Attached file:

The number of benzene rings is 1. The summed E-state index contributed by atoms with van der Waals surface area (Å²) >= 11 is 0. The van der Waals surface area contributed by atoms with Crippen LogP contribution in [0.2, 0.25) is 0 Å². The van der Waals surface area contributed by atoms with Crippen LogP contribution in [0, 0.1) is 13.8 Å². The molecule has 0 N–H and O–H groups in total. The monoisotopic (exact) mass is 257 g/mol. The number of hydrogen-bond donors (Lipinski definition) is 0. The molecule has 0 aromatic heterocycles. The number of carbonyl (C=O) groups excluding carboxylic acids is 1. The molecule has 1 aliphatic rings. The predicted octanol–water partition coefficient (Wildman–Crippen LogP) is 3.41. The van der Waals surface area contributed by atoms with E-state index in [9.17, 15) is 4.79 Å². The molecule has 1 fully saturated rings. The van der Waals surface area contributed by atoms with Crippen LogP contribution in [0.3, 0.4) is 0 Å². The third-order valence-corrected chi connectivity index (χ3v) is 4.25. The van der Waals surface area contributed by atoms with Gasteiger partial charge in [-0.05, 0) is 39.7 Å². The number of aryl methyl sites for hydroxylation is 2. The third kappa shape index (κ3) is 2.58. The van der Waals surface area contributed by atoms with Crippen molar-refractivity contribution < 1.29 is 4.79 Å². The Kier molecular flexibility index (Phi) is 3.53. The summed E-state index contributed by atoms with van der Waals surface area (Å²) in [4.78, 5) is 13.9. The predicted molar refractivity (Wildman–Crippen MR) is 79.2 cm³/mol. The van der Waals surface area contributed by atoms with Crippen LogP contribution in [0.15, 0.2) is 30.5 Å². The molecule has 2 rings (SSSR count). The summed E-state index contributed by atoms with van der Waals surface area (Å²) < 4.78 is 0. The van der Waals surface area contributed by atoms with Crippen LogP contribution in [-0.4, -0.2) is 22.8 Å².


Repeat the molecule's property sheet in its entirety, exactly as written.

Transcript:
The number of benzene rings is 1. The summed E-state index contributed by atoms with van der Waals surface area (Å²) >= 11 is 0. The van der Waals surface area contributed by atoms with Crippen LogP contribution in [0.2, 0.25) is 0 Å². The van der Waals surface area contributed by atoms with Crippen LogP contribution in [0, 0.1) is 13.8 Å². The molecule has 0 N–H and O–H groups in total. The monoisotopic (exact) mass is 257 g/mol. The number of hydrogen-bond donors (Lipinski definition) is 0. The molecule has 0 aromatic heterocycles. The number of carbonyl (C=O) groups excluding carboxylic acids is 1. The molecule has 1 aliphatic rings. The predicted octanol–water partition coefficient (Wildman–Crippen LogP) is 3.41. The van der Waals surface area contributed by atoms with E-state index in [9.17, 15) is 4.79 Å². The molecule has 1 fully saturated rings. The van der Waals surface area contributed by atoms with Crippen LogP contribution in [0.3, 0.4) is 0 Å². The third-order valence-corrected chi connectivity index (χ3v) is 4.25. The van der Waals surface area contributed by atoms with Gasteiger partial charge in [-0.05, 0) is 39.7 Å². The number of aryl methyl sites for hydroxylation is 2. The third kappa shape index (κ3) is 2.58. The van der Waals surface area contributed by atoms with Crippen molar-refractivity contribution < 1.29 is 4.79 Å². The Kier molecular flexibility index (Phi) is 3.53. The summed E-state index contributed by atoms with van der Waals surface area (Å²) in [4.78, 5) is 13.9. The predicted molar refractivity (Wildman–Crippen MR) is 79.2 cm³/mol. The van der Waals surface area contributed by atoms with Crippen LogP contribution in [0.15, 0.2) is 30.5 Å². The molecule has 2 rings (SSSR count). The summed E-state index contributed by atoms with van der Waals surface area (Å²) < 4.78 is 0. The van der Waals surface area contributed by atoms with Crippen LogP contribution in [-0.4, -0.2) is 22.8 Å².